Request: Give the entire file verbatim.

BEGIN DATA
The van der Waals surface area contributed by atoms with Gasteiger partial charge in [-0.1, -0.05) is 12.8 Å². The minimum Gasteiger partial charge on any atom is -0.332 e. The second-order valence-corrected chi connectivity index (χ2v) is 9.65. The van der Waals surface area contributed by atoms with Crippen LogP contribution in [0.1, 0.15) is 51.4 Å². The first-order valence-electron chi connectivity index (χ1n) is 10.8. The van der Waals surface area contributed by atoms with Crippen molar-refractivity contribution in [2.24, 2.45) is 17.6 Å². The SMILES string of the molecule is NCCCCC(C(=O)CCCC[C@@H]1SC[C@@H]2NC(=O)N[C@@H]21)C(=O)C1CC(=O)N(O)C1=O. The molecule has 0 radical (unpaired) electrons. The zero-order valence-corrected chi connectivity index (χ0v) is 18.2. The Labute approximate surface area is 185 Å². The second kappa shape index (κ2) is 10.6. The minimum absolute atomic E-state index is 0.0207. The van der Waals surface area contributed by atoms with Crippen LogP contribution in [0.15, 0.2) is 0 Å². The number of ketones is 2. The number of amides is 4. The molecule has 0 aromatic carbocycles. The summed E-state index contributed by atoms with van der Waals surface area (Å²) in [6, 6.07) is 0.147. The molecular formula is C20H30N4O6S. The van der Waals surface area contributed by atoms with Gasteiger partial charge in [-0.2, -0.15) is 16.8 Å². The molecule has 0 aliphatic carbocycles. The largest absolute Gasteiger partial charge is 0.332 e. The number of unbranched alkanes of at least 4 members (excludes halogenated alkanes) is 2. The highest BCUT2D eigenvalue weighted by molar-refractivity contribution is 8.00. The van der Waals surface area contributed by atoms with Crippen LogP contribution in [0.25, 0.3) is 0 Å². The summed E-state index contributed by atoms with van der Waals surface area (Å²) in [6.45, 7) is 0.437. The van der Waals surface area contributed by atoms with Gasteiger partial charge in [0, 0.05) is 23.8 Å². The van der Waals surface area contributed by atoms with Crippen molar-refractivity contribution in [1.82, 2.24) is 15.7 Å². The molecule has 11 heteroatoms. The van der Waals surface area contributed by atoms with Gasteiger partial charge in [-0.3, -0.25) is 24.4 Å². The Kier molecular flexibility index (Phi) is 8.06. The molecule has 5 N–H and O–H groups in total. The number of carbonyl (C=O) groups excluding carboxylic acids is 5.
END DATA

The van der Waals surface area contributed by atoms with Gasteiger partial charge in [-0.1, -0.05) is 12.8 Å². The minimum Gasteiger partial charge on any atom is -0.332 e. The second-order valence-corrected chi connectivity index (χ2v) is 9.65. The van der Waals surface area contributed by atoms with Crippen LogP contribution in [0.1, 0.15) is 51.4 Å². The first-order valence-electron chi connectivity index (χ1n) is 10.8. The van der Waals surface area contributed by atoms with Crippen molar-refractivity contribution in [2.24, 2.45) is 17.6 Å². The SMILES string of the molecule is NCCCCC(C(=O)CCCC[C@@H]1SC[C@@H]2NC(=O)N[C@@H]21)C(=O)C1CC(=O)N(O)C1=O. The molecule has 0 radical (unpaired) electrons. The zero-order valence-corrected chi connectivity index (χ0v) is 18.2. The Labute approximate surface area is 185 Å². The second kappa shape index (κ2) is 10.6. The minimum absolute atomic E-state index is 0.0207. The van der Waals surface area contributed by atoms with Crippen LogP contribution in [0.15, 0.2) is 0 Å². The number of ketones is 2. The number of amides is 4. The molecule has 0 aromatic carbocycles. The summed E-state index contributed by atoms with van der Waals surface area (Å²) in [6, 6.07) is 0.147. The molecular formula is C20H30N4O6S. The van der Waals surface area contributed by atoms with Gasteiger partial charge in [-0.2, -0.15) is 16.8 Å². The molecule has 0 aliphatic carbocycles. The largest absolute Gasteiger partial charge is 0.332 e. The number of unbranched alkanes of at least 4 members (excludes halogenated alkanes) is 2. The highest BCUT2D eigenvalue weighted by molar-refractivity contribution is 8.00. The van der Waals surface area contributed by atoms with Crippen LogP contribution in [0.25, 0.3) is 0 Å². The summed E-state index contributed by atoms with van der Waals surface area (Å²) in [6.45, 7) is 0.437. The van der Waals surface area contributed by atoms with Gasteiger partial charge in [0, 0.05) is 23.8 Å². The van der Waals surface area contributed by atoms with Crippen molar-refractivity contribution in [1.82, 2.24) is 15.7 Å². The molecule has 11 heteroatoms. The van der Waals surface area contributed by atoms with Gasteiger partial charge in [-0.3, -0.25) is 24.4 Å². The Kier molecular flexibility index (Phi) is 8.06. The molecule has 5 N–H and O–H groups in total. The number of carbonyl (C=O) groups excluding carboxylic acids is 5.